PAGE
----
Multi-criteria analysis of extractive waste (re)mining processes
Mining extractive waste can be a viable opportunity as an alternative source of (secondary) raw materials. It has been estimated that around 550-750 Mt of extractive waste is generated yearly in the European Union. While most of the extractive waste is today kept in embankments, presenting a risk of failure that may result in negative environmental impacts, it also contains tonnes of valuable metals and minerals that could be recovered. Therefore, the valorisation of extractive waste can reduce the environmental risk of long-term storage and create new economic opportunities. In this framework, many efforts have been made in the last years by several players in the extractive industries, to develop technologies allowing to valorise extractive waste. Lessons learned from the past have shown the potential negative effects on the environment and human health related to managing extractive waste. Consequently, together with proper technological development, the preliminary assessment of the sustainability of the whole valorisation process is paramount.
The sustainability analysis in the case of (re)mining of extractive waste is one of the most complex types of appraisal methodologies, entailing several multidisciplinary aspects (environmental, economic, social). Consequently, concepts such as “multidisciplinary assessment” or “integrated framework” are becoming key, to help the decision-making process in defining sustainability-oriented policies for the valorisation of extractive waste as secondary raw materials. Practical examples and case studies are then fundamental to get experience and build solid knowledge, to develop consistent analytical tools.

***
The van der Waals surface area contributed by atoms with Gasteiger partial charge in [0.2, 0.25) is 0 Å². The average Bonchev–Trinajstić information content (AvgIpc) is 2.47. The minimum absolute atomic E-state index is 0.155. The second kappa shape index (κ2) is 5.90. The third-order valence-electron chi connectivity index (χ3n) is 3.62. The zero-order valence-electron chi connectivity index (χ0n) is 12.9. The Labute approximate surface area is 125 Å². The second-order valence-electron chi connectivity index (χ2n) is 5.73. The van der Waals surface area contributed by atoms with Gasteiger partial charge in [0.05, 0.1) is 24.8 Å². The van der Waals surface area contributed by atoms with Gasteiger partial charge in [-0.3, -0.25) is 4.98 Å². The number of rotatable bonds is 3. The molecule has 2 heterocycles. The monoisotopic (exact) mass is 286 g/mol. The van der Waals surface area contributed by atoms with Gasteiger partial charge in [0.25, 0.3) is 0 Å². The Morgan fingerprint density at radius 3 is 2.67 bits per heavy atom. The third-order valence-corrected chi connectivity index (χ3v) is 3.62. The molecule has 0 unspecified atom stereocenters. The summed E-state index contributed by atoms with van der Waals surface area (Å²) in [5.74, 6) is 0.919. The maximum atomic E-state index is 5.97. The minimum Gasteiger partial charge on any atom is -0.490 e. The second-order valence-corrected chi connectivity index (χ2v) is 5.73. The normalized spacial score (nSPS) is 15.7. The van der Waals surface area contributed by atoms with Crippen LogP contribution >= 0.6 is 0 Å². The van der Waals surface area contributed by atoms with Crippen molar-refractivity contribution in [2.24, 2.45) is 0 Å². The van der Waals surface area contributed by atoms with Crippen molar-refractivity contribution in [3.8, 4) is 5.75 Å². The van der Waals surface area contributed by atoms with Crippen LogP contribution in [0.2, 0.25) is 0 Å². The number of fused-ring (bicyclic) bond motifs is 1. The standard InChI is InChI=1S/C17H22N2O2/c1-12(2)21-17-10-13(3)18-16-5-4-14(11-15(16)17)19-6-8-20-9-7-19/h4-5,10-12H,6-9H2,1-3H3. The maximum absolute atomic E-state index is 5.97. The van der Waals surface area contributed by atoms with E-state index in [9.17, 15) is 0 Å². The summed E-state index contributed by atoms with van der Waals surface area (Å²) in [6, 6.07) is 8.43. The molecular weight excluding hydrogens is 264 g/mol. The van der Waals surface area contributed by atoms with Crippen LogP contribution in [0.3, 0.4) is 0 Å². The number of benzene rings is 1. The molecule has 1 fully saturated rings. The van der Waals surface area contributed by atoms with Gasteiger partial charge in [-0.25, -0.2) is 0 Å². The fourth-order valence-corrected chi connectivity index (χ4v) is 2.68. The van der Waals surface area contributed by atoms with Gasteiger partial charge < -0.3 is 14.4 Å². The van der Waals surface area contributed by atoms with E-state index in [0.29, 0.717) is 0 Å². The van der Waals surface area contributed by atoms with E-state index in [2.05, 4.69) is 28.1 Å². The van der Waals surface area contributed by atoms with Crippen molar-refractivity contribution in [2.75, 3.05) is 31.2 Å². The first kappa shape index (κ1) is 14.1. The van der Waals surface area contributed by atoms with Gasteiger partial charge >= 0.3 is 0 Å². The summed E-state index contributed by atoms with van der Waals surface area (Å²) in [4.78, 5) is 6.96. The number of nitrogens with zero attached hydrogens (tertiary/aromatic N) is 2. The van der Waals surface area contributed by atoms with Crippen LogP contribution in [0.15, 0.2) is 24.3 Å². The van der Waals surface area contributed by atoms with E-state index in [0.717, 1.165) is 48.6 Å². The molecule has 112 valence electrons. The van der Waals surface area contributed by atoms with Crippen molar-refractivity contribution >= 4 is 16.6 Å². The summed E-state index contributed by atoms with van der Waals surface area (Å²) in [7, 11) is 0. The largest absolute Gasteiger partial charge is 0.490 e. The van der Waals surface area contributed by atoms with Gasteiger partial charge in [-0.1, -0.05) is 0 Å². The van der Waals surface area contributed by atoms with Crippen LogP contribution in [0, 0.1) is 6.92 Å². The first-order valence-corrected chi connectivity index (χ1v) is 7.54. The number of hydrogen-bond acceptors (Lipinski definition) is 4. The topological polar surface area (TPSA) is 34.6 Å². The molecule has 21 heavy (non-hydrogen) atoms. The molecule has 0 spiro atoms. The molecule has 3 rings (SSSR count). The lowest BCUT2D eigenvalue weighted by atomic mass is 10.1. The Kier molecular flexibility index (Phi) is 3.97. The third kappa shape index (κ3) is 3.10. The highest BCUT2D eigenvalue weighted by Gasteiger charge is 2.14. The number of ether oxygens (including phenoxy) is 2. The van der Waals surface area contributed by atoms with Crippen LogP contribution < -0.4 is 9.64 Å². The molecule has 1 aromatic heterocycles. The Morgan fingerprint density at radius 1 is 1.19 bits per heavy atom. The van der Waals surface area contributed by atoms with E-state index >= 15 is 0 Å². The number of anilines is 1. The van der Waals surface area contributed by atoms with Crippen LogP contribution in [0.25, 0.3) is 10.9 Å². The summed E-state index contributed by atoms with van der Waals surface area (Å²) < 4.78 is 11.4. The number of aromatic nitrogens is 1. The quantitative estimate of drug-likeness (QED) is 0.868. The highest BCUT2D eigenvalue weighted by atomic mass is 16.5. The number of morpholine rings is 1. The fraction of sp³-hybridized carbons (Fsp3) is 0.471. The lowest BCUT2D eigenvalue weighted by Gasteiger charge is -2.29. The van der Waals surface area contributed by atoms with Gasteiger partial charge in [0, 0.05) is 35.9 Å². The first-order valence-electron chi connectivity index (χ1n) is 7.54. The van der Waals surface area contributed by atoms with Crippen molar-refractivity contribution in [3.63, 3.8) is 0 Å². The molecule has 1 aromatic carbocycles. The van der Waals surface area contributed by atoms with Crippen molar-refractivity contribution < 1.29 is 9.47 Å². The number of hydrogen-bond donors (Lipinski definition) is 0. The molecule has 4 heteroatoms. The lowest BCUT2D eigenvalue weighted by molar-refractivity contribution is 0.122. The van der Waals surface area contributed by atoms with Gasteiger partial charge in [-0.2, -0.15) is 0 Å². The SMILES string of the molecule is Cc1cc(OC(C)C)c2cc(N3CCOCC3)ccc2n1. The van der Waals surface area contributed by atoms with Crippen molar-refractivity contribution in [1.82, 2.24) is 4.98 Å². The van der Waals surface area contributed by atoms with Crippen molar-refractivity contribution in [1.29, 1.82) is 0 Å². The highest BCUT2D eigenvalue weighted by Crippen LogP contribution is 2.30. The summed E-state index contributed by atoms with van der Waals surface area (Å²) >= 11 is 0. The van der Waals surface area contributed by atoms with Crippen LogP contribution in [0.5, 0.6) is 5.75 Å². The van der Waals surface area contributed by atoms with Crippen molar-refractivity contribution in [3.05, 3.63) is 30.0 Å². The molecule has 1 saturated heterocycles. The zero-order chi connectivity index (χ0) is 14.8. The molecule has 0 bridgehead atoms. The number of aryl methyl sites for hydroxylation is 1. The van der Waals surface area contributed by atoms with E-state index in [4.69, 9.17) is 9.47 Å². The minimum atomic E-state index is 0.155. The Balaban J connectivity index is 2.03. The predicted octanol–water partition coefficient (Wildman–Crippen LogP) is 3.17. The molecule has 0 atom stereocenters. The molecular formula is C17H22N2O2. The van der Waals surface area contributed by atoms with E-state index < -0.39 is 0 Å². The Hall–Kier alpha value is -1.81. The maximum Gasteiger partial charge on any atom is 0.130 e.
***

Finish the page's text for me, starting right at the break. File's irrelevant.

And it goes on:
Building on this need, the workshop offers an overview of the state of the art of sustainability assessment for extractive waste valorisation. Three case studies will be presented:
- Andrea Di Maria (KU Leuven): Methodology development and results of Multi-Criteria Assessment in NEMO
- Stephanie Muller (BRGM): “Coupling different tools and methods towards comprehensive sustainability assessment- Examples and perspectives from the mining sector”
- Sue Harrison (to be defined)
A lively debate about the methodological challenges and solutions will follow the presentations.
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